Rory McCarthy

A result of joint, non-violent action between Israelis and Palestinians.

From the front door of his single-storey stone house Waheed Suleiman Yassin has an enviable view over the surrounding hills and a compelling vantage point in front of one of Israel’s most controversial projects in the occupied West Bank.

Just 20 metres from his door and running down two sides of his house stands the wide metal system of fences and patrol roads that make up this stretch of the 720 km West Bank barrier.

On Tuesday, in a rare victory for the barrier’s critics, Israel’s Supreme Court ordered the government to re-route the barrier away from Bil’in, which should eventually allow villagers like Mr. Yassin to reclaim some of the large slice of their farmland that has been cut off from them for nearly three years.

Mr Yassin, 43, who sells limestone from a nearby quarry, has lived in this house with his family for 25 years. On a hilltop overlooking the rest of Bil’in and nearby villages, it was once much admired. “People envied us for having such beautiful scene,” he said, sitting outside his house. “Three years ago it was a heaven, then the wall came.” Like many in the village, Mr. Yassin suddenly found most of his farmland, with its rows of olive and fig trees, out of bounds.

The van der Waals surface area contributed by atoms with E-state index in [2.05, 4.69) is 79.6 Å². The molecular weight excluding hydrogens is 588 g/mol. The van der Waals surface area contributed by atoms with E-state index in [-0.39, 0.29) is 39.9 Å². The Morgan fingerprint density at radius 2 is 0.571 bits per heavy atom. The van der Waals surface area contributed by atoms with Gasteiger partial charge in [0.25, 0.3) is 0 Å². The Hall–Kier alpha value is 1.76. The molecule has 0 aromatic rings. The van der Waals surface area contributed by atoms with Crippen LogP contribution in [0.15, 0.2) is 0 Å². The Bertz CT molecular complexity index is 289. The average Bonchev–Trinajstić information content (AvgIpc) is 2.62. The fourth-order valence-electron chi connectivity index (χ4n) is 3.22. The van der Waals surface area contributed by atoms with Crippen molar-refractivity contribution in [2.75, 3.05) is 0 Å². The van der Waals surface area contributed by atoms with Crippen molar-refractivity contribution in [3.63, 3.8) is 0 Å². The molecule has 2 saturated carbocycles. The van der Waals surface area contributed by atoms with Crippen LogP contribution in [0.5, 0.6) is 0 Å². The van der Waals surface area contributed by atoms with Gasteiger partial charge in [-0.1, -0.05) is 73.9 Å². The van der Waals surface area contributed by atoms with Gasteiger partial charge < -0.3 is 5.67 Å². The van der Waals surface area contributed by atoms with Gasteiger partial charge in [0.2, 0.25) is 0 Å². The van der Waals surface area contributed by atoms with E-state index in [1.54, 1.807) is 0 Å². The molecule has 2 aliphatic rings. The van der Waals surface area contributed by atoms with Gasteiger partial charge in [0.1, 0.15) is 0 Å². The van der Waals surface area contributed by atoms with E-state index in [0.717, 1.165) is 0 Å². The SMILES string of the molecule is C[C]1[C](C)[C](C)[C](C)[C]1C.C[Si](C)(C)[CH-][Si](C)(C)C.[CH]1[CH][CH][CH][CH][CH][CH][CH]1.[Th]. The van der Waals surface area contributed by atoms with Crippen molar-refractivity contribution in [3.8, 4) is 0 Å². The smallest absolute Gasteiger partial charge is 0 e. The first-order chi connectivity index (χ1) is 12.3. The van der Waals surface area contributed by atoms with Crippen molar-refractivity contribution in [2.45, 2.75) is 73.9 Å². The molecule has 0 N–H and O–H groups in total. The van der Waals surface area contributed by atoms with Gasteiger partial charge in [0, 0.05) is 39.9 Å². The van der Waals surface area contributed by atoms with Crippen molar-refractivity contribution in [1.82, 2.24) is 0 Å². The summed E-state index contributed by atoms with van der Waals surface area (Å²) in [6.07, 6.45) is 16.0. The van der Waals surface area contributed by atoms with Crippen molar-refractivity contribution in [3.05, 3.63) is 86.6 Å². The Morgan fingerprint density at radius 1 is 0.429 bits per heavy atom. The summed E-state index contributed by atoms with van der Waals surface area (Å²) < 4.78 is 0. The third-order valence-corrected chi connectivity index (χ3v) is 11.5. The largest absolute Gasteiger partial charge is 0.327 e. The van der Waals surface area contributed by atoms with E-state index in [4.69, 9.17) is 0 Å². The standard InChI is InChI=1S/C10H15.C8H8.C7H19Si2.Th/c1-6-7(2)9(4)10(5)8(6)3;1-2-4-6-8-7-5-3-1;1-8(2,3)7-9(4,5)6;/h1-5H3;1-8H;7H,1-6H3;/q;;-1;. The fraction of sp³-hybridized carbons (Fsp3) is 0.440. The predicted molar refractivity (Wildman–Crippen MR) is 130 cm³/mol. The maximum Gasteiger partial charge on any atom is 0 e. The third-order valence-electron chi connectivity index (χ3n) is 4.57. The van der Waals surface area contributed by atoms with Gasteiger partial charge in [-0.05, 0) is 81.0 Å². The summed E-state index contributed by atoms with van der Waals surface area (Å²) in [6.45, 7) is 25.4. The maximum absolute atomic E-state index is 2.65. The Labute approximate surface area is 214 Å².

Although not the first such decision by the court, the ruling stands out for its tough language and the fact that Bil’in, has mounted over the past two-and-a-half years a successful campaign of peaceful resistance to the barrier.

“Weapons were forbidden from the start,” Mr. Yassin said. “People decided we should take a prominent role with a peaceful movement because we knew that with an armed struggle we were not capable of taking back one inch of land. If we had fired one bullet, the Israeli army would have found an excuse to kill the whole village.”

“Because of our protests the world knew about us and that’s why we won,” said Abdul Latif Yassin, 50, a school teacher.

“But we still have more land beyond the barrier than has been given back to us today.” One of the protest organisers, Nasir Samarra, 27, stood in the crowd wearing a T-shirt that read: Free Palestine.

“Our struggle has only just started,” he said. “Now we want Israel to implement this decision, not simply to pass judgment.”

Among the demonstrators there have always been foreigners and Israeli activists, so the protests have become one of the highest-profile instances of joint, non-violent action between Israelis and Palestinians.

“This is a great and very important victory for the popular struggle against the wall and the occupation,” said Jonathan Pollack, one of the leading Israeli activists at Bil’in. He said the court decision was at least in part due to the weekly protests. “The decision highlighted the question that we raised in the appeal: the fact that the wall is being planned to accommodate settlement expansion or land grab and not as an instrument of security.” — ©Guardian Newspapers Limited, 2007